At Georgia Tech
My main area of current research is word embeddings
, exploring (a) how sub-word information can be used to create better word representations, as well as predict representations for words unseen during training; and (b) how to incorporate semantic analysis into embeddings so that they exhibit better similarity properties.
2017: Yuval Pinter, Robert Guthrie, Jacob Eisenstein. Mimicking Word Embeddings using Subword RNNs. Proceedings of EMNLP. PDF. Slides. Code.
Most of my research at Yahoo involved analysis of the web search process, specifically within the domain of Community Question Answering sites (like Yahoo Answers
, etc.), from both an Information Retrieval (IR) perspective and a linguistic / NLP-y one.
2016: Yuval Pinter, Roi Reichart, Idan Szpektor. Syntactic Parsing of Web Queries with Question Intent. Proceedings of NAACL-HLT. PDF. Talk. Data Release Notes. Data available to researchers via the Webscope program.
2016: Gilad Tsur, Yuval Pinter, Idan Szpektor, David Carmel. Identifying Web Queries with Question Intent. Proceedings of WWW. PDF.
2014: David Carmel, Avihai Mejer, Yuval Pinter, Idan Szpektor. Improving Term Weighting for Community Question Answering Search using Syntactic Analysis. Proceedings of CIKM. PDF. Blog post.
Our team, with collaborators from Academia and Government, started the TREC LiveQA Challenge which has so far been run three times at considerable success. In short: participants write a server which has to answer real questions coming into the Yahoo Answers feed, within 1 minute, for one entire day. Details in the overview papers:
2016: Eugene Agichtein, David Carmel, Dan Pelleg, Yuval Pinter, Donna Harman. Overview of the TREC 2016 LiveQA Track. PDF.
2015: Eugene Agichtein, David Carmel, Donna Harman, Dan Pelleg, Yuval Pinter. Overview of the TREC 2015 LiveQA Track. PDF. Blog post.
Code for creating a server.
Code for running a challenge.
In 2015, I pursued a hypothesis regarding Israeli media bias: Is it possible to predict which news outlet a headline is from, based on relatively few examples and using only simple textual features?
The answer, in so many words, is yes. I presented my preliminary results in:
2015: Yuval Pinter, Oren Persico, Shuki Tausig. Exploring Israeli News Website Bias using Simple Textual Analysis. ISCOL. Extended Abstract (PDF). PPTX (Hebrew).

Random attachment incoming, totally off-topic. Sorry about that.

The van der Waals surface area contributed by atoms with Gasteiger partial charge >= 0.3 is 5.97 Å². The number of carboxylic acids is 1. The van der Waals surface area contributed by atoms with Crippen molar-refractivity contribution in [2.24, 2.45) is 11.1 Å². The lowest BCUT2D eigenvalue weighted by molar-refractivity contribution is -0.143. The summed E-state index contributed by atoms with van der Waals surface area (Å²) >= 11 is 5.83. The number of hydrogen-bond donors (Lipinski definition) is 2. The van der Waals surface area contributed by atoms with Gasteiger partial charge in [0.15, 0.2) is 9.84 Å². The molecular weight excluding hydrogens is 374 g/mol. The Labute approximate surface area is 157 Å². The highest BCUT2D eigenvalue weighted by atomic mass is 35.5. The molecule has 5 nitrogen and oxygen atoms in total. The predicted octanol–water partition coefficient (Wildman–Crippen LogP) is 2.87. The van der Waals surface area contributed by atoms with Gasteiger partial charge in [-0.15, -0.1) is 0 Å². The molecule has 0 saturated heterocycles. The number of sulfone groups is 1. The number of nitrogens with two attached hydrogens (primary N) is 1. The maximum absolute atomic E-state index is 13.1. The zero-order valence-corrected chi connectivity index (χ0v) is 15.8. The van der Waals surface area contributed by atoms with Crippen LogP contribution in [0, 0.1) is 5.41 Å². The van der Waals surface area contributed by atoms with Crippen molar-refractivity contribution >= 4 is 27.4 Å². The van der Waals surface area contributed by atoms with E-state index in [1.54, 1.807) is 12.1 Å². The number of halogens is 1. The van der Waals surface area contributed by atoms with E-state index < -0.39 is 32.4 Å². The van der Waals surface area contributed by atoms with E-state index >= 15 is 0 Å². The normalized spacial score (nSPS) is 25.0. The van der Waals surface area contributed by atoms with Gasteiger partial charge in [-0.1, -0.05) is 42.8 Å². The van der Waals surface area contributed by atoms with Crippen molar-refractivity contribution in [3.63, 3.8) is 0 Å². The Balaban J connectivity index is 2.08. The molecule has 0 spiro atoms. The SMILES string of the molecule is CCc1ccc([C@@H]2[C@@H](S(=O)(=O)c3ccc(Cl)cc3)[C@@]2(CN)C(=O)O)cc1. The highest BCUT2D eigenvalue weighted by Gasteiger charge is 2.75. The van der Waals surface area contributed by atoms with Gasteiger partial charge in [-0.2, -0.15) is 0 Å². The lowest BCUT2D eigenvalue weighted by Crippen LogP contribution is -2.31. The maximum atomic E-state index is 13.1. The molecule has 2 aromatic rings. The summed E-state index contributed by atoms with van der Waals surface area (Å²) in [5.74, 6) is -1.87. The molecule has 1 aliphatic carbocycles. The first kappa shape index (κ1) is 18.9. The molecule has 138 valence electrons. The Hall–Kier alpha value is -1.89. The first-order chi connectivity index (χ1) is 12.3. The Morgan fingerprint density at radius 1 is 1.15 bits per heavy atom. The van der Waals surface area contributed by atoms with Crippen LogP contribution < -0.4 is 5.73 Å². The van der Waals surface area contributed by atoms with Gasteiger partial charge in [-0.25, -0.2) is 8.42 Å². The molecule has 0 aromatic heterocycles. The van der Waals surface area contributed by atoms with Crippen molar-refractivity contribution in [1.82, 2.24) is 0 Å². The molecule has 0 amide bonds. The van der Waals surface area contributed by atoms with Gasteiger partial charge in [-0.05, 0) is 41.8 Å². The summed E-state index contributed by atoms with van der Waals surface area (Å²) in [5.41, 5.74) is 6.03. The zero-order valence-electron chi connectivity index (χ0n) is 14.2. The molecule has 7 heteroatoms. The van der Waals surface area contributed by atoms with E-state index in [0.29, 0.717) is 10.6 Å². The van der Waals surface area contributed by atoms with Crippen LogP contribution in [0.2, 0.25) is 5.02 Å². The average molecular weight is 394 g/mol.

I have not since followed up on this (but I'm still planning to). The code and data are available here
Since 2001 I've been looking into the various suggestions to reform the Hebrew script. Here's one of my latest installations, and here's a video of a talk I gave about the subject in 2011. All in Hebrew.
I have some other things up my sleeve. Once I get them into presentable form I'll add them here - stay tuned.
Days of Linguistics
A paper I co-authored, about the dynamics of group and authority in Hebrew language communities on online editorial projects, is available online:
2018: Carmel Vaisman, Illan Gonen, and Yuval Pinter. Nonhuman Language Agents in Online Collaborative Communities: Comparing Hebrew Wikipedia and Facebook Translations. Discourse, Context & Media. Link.
This work began in 2011 when I contributed to a chapter on the topic to the book Hebrew Online
by Carmel Vaisman and Illan Gonen. It's in Hebrew, and you can buy it here
from the publisher.
Dr. Vaisman and I gave a talk about this topic at the 2012 meeting of the Israeli Association for the Study of Language and Society. Video
My MA thesis from 2014, about the semantics of nonveridical BEFORE, is available here (PDF).
I presented parts of it at IGDAL (the first Israeli ling grad student conf) in 2011 with these slides that go right-to-left in each row. It's not a good summary for the completed thesis though.
In 2010 I presented a modification for graded modality comparison. Slides. Seminar Paper this was based on.
Much smaller-scale explorations, for class projects and seminars: Hypercorrection in Hebrew conjunctions; Linguistic exploration of Text messages in Hebrew (Hebrew); Comparing usage of the Hebrew few/little (PPT, Hebrew); Can the acceptance rate of Hebrew neologisms be predicted using Optimality Theory? (tl;dr - NO.) (Hebrew).
To sum, here
's my Google Scholar page. My Erdős number is at most 4